Why String Theory is Right


MATT O’DOWD: Thanks
to the Great Courses Plus for supporting
PBS Digital Studios. Some see string theory
as the one great hope for a theory of
everything that will unify quantum mechanics and
gravity and so unify all of physics into one great,
glorious theory of everything. Others see string theory
as a catastrophic dead end, one that has consumed a
generation of geniuses with nothing to show for it. So why are some of the
most brilliant physicists of the past 30-plus
years so sure that string theory is right? [MUSIC PLAYING] Why has string theory been
the obsession of a generation of theoretical physicists? What exactly is so compelling
about tiny vibrating strings? In our last
string-theory episode, I talked about what
these things really are and covered some history. In short, the strings
of string theory are literal strands
and loops that vibrate with
standing waves simply by changing the vibrational mode
and you get different particles analogous to how different
vibrational modes on guitar strings give different notes. And, by the way,
these strings exist in six compact
spatial dimensions on top of the familiar three. In this episode,
I’m going tell you why string theory is
right, at least why so many of those
geniuses think it is. Maybe I can summarize. It’s pretty, or at least
it started out that way. Its mathematics seem to
come together so neatly towards a unified description
of all forces and particles, and most importantly that
unification includes gravity. I want to try to
give you a glimpse into this mathematical elegance. I also want to give you a
teaser on why string theory is actually wrong. Don’t worry, that topic will
get its own whole episode. The greatest criticism
of string theory is that it’s never made
a testable prediction. The space of possible
versions of string theory is so vast that nothing can
be calculated with certainty, so string theory can neither
be verified nor ruled out. It’s unfalsifiable. But string theorists
might disagree. They might say,
maybe half jokingly, that string theory does
make one great prediction. It predicts the existence
of gravity, which is stupid, of course. Everyone knows that
Isaac Newton discovered gravity when he fell
out of an apple tree, or something like that. There was definitely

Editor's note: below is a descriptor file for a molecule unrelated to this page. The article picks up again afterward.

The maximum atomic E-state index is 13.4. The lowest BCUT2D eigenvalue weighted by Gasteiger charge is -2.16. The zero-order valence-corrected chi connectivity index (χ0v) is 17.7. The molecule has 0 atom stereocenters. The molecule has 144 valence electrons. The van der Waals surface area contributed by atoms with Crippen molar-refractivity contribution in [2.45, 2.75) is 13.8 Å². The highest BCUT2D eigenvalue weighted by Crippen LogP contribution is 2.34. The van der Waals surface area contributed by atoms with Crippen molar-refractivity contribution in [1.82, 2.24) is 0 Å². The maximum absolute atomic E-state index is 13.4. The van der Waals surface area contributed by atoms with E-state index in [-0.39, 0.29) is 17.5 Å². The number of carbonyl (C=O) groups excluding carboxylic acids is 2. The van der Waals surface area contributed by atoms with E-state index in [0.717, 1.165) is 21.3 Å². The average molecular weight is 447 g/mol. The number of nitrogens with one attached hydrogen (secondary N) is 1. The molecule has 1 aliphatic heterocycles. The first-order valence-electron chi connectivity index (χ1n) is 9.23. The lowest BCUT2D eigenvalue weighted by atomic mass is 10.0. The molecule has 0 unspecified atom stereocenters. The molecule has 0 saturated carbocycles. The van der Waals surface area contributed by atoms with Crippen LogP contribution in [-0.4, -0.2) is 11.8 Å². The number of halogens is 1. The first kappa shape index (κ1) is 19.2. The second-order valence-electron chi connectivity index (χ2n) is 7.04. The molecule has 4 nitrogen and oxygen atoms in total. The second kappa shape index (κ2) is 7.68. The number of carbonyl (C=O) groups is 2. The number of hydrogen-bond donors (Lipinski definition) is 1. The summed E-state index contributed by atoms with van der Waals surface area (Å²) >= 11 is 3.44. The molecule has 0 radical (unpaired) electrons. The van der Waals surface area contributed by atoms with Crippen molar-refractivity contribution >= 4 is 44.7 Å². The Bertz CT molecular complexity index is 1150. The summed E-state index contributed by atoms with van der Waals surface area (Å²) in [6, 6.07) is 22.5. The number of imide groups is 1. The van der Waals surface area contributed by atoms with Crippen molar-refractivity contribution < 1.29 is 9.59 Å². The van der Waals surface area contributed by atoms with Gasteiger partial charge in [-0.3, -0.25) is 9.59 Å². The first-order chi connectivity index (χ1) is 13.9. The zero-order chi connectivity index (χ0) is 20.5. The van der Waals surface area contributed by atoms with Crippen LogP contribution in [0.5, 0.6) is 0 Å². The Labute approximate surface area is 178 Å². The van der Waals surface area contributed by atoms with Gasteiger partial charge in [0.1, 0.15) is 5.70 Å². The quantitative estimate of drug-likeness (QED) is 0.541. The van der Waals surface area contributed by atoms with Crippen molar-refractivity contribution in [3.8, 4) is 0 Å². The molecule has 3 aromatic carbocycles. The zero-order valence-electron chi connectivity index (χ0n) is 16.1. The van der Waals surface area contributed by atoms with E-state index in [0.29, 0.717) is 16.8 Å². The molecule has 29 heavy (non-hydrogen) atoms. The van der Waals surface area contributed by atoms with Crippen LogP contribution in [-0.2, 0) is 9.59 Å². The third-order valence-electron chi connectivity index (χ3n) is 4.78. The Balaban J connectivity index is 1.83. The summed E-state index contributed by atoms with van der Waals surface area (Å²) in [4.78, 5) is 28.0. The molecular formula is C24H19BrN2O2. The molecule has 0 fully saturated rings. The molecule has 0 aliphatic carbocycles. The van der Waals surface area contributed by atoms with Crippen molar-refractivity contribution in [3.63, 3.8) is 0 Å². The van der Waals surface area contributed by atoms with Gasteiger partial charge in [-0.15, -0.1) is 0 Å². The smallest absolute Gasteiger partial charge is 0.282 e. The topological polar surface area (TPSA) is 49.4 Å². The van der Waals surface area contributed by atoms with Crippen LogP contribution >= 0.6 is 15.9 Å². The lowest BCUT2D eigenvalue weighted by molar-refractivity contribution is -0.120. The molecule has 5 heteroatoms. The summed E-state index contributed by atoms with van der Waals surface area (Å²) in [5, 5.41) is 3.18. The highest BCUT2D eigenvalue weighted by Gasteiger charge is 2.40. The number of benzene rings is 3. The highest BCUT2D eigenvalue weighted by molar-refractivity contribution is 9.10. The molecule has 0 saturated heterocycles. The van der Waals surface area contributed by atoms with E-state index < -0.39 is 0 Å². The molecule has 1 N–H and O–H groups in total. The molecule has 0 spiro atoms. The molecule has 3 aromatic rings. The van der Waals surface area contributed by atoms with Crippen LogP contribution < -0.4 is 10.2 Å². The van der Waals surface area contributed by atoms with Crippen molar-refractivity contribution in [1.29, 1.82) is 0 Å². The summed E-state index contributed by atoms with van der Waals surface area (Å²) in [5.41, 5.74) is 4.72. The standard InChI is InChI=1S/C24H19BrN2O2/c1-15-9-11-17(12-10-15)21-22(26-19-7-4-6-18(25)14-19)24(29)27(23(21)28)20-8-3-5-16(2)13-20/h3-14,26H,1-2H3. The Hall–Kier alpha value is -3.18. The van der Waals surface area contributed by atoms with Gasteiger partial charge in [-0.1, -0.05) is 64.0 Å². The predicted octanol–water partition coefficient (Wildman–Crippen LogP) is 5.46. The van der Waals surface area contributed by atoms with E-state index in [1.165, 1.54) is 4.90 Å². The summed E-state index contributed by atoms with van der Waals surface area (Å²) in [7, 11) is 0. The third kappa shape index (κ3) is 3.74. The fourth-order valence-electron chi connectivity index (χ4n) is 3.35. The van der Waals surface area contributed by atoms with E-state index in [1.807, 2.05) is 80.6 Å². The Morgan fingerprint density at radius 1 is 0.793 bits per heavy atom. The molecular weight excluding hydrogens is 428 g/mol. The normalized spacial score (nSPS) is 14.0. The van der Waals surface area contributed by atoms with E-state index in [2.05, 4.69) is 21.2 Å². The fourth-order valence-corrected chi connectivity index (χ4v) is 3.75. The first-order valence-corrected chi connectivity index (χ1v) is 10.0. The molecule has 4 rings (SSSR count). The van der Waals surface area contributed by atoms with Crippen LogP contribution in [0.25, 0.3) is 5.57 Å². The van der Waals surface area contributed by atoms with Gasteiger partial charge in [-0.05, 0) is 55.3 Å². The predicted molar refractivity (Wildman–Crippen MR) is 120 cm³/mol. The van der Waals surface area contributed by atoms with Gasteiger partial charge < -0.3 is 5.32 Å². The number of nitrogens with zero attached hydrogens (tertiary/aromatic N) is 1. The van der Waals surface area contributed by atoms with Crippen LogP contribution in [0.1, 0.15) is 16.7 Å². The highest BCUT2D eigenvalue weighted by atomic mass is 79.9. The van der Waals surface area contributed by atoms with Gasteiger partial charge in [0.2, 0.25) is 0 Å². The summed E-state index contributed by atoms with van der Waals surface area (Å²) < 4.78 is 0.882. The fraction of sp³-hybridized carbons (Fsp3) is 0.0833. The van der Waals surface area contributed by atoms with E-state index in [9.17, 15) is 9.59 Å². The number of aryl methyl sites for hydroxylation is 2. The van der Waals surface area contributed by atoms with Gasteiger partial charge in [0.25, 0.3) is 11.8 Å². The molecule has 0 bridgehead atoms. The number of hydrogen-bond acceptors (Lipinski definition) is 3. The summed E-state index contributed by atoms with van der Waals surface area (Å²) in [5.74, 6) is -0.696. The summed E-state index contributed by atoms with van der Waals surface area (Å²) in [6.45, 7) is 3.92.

an apple tree involved. But the fact is when
you start to work out the math of string theory,
gravity appears like magic. You don’t need to try to fight
gravity into string theory. In fact, it will be
difficult to remove it, and the quantum gravity
of string theory is immune to the main difficulty
in uniting general relativity with quantum mechanics. It doesn’t give you
tiny black holes when you try to describe
gravity on the smaller scales. We did talk about this
and other problems with developing a quantum theory
of gravity in a recent episode, but before we get to the
nuts and bolts of how string theory
predicts gravity, it’s worth taking a moment to see
how stringy gravity avoids the problem of black holes. Let’s actually start with the
regular old point particles of the standard model. When a point particle is
moving through space and time it traces a line. On a spacetime diagram, time
versus one dimension of space, this is called its world line. In quantum theories of gravity,
the gravitational force is communicated by
the graviton particle. When the graviton acts
on another particle, it exerts its effect at an
intersection in their world lines over some distance. But in very strong gravitational
interactions, that intersection itself becomes more
and more point like. The energy density at that
point becomes infinite. More technically, you start to
get runaway self-interactions, infinite feedback effects
between the graviton and its own field. If you even try to
describe very strong gravitational interactions,
you get nonsense black holes in the math. OK, let’s switch
to string theory where particles are not points. They’re loops or
open-ended strands. The graviton in
particular is a loop. When strings move on
a spacetime diagram, they trace out
sheets or columns. In fact, you can think of a
string not as a 1D surface but as a 2D sheet
called a world sheet. Now let’s look at the
interaction of two strings. The vertex is no
longer point like. It can’t be point like. Even the most
energetic interactions are smeared out over
the string, so you avoid the danger of black
hole creating infinities. OK, put a pin in
these world sheets. We’re going to need them later. They illustrate why quantum
gravity isn’t hopelessly broken in string theory, and that’s a
huge point in favor of string theory, but these
world sheets will also help us see why
string theory predicts gravity in the first place. And this is the second point
in string theory’s favor. You see, it turns out that
tiny vibrating quantum strings automatically reproduce the
theory of general relativity and, in the same mechanism,
seem to promise to reproduce all of quantum theory too. This is part of the